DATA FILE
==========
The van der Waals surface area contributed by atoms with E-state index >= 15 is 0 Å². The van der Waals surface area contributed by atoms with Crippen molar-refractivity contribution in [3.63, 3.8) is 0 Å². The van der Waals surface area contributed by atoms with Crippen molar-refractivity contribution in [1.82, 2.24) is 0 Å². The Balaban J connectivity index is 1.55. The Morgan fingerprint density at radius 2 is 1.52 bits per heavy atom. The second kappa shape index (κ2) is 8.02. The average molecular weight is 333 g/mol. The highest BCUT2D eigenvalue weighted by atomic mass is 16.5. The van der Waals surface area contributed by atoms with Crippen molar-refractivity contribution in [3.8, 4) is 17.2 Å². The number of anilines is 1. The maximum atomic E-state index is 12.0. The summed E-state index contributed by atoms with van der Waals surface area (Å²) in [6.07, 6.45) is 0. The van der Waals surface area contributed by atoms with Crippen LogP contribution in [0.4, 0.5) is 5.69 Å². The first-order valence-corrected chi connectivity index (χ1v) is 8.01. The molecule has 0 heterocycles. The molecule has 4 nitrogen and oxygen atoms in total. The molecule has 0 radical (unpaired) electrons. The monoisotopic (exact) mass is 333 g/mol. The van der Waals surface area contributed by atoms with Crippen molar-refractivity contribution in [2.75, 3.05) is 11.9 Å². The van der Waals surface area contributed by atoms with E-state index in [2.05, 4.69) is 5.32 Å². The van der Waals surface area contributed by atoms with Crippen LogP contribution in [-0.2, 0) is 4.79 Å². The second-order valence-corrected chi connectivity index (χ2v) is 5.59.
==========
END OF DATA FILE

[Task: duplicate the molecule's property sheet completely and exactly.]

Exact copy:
The van der Waals surface area contributed by atoms with E-state index >= 15 is 0 Å². The van der Waals surface area contributed by atoms with Crippen molar-refractivity contribution in [3.63, 3.8) is 0 Å². The van der Waals surface area contributed by atoms with Crippen molar-refractivity contribution in [1.82, 2.24) is 0 Å². The Balaban J connectivity index is 1.55. The Morgan fingerprint density at radius 2 is 1.52 bits per heavy atom. The second kappa shape index (κ2) is 8.02. The average molecular weight is 333 g/mol. The highest BCUT2D eigenvalue weighted by atomic mass is 16.5. The van der Waals surface area contributed by atoms with Crippen molar-refractivity contribution in [3.8, 4) is 17.2 Å². The number of anilines is 1. The maximum atomic E-state index is 12.0. The summed E-state index contributed by atoms with van der Waals surface area (Å²) in [6.07, 6.45) is 0. The van der Waals surface area contributed by atoms with Crippen LogP contribution in [0.4, 0.5) is 5.69 Å². The first-order valence-corrected chi connectivity index (χ1v) is 8.01. The molecule has 0 heterocycles. The molecule has 4 nitrogen and oxygen atoms in total. The molecule has 0 radical (unpaired) electrons. The monoisotopic (exact) mass is 333 g/mol. The van der Waals surface area contributed by atoms with Crippen molar-refractivity contribution in [2.75, 3.05) is 11.9 Å². The van der Waals surface area contributed by atoms with E-state index in [2.05, 4.69) is 5.32 Å². The van der Waals surface area contributed by atoms with Crippen LogP contribution in [-0.2, 0) is 4.79 Å². The second-order valence-corrected chi connectivity index (χ2v) is 5.59.